I feel this is really a suspense story. It does involve time travel a short way into the future, which is integral to the mystery; so there is a slight sci-fi aspect to it.  It’s not hard sci-fi, by any means, but there is some fun speculation about what our world might look like in the near future, which I would guess isn’t too far off the mark. I’m rooting for the self-drive cars at the very least.

The kids in this story are seventeen or eighteen. All of them have had difficult lives, and so have both the pros and cons that come along with that. They are pretty self-sufficient, decent problem solvers, and capable of handling themselves. Their skills aren’t too exaggerated for their ages and situations, which is nice to see. There are some romantic feelings between two characters, but it isn’t the focus of the story, and the one intimate moment is handled very well, actually.  The kids seem to make appropriate decisions, have appropriate values and priorities, and behave appropriately for their situation. I wouldn’t have any qualms about allowing a young person to read this book.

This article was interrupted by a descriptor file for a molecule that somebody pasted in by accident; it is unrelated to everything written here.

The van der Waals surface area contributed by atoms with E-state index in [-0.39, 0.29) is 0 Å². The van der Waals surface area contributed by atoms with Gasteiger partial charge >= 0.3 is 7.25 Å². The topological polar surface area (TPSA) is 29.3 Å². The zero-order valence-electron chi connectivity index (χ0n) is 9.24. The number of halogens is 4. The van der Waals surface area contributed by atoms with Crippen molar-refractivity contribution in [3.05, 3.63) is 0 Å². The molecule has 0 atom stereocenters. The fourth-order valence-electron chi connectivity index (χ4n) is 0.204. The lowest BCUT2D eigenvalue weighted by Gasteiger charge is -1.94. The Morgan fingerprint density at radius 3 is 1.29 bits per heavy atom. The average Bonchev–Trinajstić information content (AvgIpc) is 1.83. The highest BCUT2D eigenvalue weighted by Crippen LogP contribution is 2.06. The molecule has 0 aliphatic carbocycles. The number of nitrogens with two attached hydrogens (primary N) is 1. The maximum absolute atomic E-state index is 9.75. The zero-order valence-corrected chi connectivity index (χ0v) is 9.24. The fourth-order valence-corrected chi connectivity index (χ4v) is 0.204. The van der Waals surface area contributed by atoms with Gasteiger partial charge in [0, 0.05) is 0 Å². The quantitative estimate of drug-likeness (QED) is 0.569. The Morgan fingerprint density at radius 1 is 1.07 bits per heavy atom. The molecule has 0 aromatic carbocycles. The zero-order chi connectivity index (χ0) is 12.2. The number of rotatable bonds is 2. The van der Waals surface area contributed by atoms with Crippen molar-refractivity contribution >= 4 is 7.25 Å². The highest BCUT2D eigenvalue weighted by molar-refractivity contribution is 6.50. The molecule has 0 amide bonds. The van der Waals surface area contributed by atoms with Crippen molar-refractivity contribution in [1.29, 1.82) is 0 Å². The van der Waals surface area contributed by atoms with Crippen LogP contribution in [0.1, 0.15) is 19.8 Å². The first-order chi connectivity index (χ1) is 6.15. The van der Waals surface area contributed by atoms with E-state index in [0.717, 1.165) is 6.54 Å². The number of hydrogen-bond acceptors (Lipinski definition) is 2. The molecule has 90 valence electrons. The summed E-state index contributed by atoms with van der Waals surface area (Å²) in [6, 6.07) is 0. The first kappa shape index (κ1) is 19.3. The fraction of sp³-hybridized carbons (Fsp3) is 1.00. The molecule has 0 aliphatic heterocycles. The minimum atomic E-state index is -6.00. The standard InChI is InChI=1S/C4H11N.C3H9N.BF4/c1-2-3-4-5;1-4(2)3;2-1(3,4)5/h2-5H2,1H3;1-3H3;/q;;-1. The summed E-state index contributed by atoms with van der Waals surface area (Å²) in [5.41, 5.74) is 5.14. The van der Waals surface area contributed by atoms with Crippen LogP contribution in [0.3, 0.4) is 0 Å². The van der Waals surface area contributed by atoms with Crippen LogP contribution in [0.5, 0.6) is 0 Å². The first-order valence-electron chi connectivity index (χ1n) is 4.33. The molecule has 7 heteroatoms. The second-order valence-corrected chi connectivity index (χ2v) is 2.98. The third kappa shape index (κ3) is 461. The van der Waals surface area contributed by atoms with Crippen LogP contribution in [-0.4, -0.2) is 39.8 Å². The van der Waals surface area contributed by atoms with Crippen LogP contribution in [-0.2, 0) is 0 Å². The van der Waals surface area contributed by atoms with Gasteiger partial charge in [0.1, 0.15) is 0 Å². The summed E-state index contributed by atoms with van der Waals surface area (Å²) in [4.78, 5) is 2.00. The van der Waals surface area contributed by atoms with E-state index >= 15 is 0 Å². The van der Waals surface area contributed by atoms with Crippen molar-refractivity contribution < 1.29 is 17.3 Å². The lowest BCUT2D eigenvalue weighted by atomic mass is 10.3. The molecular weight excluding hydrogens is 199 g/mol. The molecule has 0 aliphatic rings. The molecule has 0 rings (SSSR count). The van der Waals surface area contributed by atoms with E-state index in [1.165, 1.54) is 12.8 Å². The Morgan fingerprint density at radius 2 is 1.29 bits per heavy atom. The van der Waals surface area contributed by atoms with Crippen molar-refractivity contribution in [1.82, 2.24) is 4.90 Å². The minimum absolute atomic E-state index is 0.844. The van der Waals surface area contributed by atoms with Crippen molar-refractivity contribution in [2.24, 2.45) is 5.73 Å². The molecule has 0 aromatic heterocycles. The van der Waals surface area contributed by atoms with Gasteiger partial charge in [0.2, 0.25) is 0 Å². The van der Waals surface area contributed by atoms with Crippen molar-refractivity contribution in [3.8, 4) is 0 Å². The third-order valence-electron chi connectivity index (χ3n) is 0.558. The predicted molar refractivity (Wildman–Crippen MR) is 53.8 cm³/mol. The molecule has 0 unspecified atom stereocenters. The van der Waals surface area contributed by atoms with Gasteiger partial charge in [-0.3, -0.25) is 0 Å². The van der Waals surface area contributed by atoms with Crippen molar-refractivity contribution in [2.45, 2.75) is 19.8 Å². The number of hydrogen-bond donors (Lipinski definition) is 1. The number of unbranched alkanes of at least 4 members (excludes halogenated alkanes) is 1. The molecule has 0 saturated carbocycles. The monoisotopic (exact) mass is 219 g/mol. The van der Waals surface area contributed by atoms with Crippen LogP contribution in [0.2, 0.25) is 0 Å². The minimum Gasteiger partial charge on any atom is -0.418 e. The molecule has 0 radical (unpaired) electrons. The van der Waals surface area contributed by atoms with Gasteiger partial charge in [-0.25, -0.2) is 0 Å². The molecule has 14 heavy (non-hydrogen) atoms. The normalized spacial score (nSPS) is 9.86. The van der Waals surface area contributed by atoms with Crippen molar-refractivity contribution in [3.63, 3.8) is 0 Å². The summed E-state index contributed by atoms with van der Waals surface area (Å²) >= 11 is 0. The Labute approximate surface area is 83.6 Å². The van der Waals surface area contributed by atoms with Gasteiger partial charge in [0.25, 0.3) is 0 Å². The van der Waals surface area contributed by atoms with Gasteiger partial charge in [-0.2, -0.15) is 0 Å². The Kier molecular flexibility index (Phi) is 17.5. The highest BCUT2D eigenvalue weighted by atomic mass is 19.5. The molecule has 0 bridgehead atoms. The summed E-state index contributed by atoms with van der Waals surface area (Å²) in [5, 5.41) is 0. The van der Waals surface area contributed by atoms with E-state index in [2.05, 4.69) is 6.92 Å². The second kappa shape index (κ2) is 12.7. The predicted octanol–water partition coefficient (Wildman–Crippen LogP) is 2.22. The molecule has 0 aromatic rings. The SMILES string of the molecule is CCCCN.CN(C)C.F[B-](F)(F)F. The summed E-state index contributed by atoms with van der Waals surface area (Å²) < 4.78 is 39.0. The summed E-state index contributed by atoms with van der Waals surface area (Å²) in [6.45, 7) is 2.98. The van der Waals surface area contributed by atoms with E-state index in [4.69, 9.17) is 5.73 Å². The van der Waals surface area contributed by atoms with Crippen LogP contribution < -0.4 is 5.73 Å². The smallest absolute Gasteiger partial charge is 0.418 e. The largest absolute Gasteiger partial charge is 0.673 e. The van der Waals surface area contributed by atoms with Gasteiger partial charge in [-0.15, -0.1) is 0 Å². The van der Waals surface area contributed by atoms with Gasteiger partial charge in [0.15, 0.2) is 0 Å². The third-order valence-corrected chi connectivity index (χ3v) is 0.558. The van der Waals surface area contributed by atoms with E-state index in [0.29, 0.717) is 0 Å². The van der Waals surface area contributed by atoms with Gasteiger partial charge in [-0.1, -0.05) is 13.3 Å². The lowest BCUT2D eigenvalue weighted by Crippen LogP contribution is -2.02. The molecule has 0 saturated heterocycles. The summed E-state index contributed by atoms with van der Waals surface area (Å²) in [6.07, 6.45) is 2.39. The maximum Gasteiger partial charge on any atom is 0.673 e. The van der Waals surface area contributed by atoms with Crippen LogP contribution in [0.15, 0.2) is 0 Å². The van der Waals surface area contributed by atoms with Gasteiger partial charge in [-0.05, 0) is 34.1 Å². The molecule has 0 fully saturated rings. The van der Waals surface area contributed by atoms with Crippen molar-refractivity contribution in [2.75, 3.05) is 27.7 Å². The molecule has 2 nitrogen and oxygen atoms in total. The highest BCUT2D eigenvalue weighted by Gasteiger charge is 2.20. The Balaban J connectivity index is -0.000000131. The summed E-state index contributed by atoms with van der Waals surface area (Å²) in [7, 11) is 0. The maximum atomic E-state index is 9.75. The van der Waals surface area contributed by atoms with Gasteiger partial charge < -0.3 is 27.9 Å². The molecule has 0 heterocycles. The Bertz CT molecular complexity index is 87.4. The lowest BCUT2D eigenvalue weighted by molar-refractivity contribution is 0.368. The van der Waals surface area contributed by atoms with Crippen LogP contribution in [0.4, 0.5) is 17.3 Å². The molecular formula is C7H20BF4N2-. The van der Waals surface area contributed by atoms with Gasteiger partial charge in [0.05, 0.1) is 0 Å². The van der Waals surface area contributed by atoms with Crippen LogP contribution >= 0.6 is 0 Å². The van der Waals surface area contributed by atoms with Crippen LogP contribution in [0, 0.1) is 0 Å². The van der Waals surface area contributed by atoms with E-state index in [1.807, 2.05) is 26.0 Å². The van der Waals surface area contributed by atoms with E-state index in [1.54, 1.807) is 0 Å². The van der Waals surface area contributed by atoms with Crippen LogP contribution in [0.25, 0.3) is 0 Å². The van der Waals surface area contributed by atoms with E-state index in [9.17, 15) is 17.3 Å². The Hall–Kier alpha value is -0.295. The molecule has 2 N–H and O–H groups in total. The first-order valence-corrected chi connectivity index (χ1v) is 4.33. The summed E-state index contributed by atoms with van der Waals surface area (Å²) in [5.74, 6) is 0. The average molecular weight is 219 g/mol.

I did have one question, though: where does a foster kid get the money for extensive tattoos? Those things are expensive. Cool, but expensive! Would Human Services have a problem with a foster parent giving a foster kid money for tattoos? Inquiring minds want to know.

The mystery and suspense is well done.  I was one step ahead of the characters at the first big reveal, but I didn’t have anything figured out after that. I was invested in the characters enough to feel nervous for them; I really wanted to see them succeed.

badge5v5I have to say I like this book. More than like, actually. I’m impressed, and I am looking forward to reviewing the next book, Future Threat, for next week.

Our reviews in this series…

Other recommendations…

Weregirl by C.D. Bell and Heartborn by Terry Maggert are two other YA books I’ve read that have good characters and good story without the whining. 🙂